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Snoring's second-hand effects

Sarah Wassner Flynn is a New York City-based writer. She's contributed to magazines such as CosmoGIRL!, National Geographic Kids, Runner's World, Women's Health, Prevention and MetroSports New York. She is also the author of The Book of ...

His snoring, your blood pressure

A snoring partner can be bad for your health. If you are sleeping with a partner who loudly saws logs, the noise may be doing more than just keeping you tossing and turning at night. A new study published in European Heart Journal says that nighttime noises can raise your blood pressure, whether you are asleep or awake.

Snoring affects sleep

Snoring raises blood pressure

After monitoring 140 sleeping volunteers at their homes near Heathrow and other major airports, scientists at London's Imperial College concluded that sounds louder than 35 decibels -- including planes flying overhead, traffic passing outside, and yes, snoring -- spiked blood pressure at a rate of 0.66 mm Hg for every five-decibel increase. To give you some perspective, 90 decibels (a level some snorers can reach) can be compared to the volume of a jackhammer.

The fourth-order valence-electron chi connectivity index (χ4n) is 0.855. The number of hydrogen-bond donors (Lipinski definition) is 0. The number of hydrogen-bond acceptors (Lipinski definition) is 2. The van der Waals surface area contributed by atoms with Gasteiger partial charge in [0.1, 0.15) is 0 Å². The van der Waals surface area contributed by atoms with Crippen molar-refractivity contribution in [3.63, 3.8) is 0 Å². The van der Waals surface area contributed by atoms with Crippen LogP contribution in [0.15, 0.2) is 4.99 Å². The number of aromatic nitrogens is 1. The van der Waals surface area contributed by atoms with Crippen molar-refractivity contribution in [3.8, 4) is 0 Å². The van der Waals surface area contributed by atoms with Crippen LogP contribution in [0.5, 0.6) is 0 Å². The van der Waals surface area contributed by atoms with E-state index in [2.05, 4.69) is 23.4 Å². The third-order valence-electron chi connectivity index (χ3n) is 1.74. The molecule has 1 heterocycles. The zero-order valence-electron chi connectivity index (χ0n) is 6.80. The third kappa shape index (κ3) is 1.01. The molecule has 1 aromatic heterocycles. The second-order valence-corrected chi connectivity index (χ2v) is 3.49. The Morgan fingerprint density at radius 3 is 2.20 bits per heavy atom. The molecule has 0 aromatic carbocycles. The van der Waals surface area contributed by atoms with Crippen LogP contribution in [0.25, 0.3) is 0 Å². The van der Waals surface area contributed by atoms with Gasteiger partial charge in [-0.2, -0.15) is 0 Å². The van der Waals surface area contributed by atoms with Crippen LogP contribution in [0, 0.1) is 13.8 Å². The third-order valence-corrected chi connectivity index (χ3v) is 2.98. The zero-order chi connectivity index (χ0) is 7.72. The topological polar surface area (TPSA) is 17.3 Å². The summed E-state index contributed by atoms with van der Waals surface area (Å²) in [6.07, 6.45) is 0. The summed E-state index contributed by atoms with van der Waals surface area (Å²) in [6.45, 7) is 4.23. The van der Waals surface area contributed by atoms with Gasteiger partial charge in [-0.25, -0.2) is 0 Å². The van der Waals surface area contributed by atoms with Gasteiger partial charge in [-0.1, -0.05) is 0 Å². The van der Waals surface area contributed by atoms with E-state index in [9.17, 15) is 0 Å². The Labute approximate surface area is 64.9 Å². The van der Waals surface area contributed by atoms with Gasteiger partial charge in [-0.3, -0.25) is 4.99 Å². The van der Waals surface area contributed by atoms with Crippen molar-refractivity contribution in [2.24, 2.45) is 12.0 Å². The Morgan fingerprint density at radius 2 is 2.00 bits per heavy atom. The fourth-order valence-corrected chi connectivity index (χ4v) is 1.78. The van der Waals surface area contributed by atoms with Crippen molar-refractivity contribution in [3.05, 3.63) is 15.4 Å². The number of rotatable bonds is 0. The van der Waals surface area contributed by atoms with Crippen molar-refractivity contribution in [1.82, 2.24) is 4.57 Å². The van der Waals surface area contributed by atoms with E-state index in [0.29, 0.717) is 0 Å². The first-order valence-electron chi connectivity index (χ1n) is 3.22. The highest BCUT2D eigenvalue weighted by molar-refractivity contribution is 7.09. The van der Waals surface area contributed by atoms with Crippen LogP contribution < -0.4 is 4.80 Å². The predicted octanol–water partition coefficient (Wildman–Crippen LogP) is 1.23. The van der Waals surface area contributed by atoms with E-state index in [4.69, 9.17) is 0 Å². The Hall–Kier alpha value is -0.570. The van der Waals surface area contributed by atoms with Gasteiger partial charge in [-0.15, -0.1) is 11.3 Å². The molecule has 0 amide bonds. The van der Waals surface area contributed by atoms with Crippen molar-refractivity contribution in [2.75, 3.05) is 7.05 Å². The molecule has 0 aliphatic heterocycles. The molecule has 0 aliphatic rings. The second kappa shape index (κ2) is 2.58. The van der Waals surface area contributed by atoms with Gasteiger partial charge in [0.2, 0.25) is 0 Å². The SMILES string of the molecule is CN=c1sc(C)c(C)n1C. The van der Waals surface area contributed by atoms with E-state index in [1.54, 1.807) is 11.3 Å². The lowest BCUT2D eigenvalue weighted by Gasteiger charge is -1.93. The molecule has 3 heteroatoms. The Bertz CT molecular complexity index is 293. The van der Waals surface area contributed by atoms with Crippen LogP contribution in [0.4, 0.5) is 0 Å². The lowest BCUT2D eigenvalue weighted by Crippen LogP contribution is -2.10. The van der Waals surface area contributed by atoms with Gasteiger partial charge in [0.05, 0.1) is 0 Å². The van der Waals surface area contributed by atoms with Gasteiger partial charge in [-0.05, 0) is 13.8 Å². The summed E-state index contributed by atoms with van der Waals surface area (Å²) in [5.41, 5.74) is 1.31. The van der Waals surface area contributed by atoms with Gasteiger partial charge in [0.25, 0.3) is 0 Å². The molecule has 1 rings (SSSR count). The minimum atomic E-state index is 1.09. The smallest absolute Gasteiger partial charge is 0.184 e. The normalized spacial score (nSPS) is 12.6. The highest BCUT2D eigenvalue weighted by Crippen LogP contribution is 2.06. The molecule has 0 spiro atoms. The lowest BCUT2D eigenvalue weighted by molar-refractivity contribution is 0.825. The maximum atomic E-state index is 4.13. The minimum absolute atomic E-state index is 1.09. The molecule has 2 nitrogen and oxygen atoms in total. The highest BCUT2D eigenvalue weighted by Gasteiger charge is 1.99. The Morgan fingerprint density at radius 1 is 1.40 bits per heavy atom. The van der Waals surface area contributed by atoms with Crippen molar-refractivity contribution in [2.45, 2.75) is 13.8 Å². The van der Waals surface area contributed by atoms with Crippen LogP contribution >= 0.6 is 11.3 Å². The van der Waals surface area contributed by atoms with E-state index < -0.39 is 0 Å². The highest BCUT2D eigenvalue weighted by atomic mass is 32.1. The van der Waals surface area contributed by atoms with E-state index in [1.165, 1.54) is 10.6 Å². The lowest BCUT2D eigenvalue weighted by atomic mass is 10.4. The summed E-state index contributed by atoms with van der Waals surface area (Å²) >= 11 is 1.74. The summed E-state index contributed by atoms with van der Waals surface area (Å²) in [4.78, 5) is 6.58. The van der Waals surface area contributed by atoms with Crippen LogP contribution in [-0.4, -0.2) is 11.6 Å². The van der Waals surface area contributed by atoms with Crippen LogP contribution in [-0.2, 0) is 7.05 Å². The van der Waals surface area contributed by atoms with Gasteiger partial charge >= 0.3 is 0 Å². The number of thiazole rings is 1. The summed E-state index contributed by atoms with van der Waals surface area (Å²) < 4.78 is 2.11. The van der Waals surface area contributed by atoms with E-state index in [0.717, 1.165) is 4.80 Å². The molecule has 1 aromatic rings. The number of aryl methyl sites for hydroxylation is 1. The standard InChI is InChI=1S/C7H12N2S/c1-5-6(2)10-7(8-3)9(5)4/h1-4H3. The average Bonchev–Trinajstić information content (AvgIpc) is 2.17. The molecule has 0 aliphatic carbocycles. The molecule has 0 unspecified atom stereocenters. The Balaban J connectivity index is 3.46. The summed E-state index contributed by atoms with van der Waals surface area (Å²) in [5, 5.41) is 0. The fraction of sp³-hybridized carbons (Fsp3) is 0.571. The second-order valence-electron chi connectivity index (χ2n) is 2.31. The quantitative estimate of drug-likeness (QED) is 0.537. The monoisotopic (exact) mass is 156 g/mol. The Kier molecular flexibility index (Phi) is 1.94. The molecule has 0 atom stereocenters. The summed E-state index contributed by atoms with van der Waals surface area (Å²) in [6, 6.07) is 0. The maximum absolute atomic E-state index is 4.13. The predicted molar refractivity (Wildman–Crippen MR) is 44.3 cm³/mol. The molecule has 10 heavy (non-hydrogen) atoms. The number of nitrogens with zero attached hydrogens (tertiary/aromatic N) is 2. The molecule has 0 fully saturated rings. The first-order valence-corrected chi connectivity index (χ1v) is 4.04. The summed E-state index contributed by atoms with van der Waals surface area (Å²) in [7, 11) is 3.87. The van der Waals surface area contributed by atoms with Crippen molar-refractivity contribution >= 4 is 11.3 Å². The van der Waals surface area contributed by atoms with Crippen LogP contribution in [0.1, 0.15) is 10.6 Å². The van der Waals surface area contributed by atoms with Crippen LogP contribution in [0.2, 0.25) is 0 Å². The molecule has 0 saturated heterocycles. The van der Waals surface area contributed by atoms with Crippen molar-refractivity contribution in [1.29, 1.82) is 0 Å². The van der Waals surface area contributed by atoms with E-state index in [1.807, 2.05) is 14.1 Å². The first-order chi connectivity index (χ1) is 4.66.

Because high blood pressure (hypertension) can lead to heart disease, kidney disease, strokes and dementia, experts stress that these new findings are not something you want to, well, sleep on. If you happen to share a bed with one of the 25 percent of adults who habitually snore (or, you happen to live by an airport or a heavily trafficked area), take these simple steps to finally get a quiet night's rest.

  • White it out: Drown out extraneous noises with a white-noise machine (check out the SleepMate sound conditioner). By incorporating all sound frequencies from high to very low, the neutral hum of white noise masks or cancels out noxious noises. You also can try placing an air filter or a fan near your bed; the whirring noise of either has similar effects.
  • Soothe with song: A study published in the Journal Of Advanced Nursing found that people with sleep problems showed improvement after listening to soft music. Simply compile a playlist of slow songs (anything from soft jazz to classical) and let your iPod soothe you to sleep. Or try recordings of ambient sounds, such as falling rain, thunder, ocean waves or wind chimes, which also are effective sleep aids. Download a variety of sleep-centric mp3 playlists from SoundSleeping.com.
  • Plug it up: Before your head hits the pillow, pop in a pair of earplugs. While they may not mute the noise completely, they can cut the volume on snoring, making it sound more like a whisper. Since no two ear canals are alike, you may have to try out a few pairs for comfort and size. Another option is the Snoring Relief Kit from The Ear Plug Superstore, which contains eight different styles and sizes of plugs.

For more information and links to the studies:

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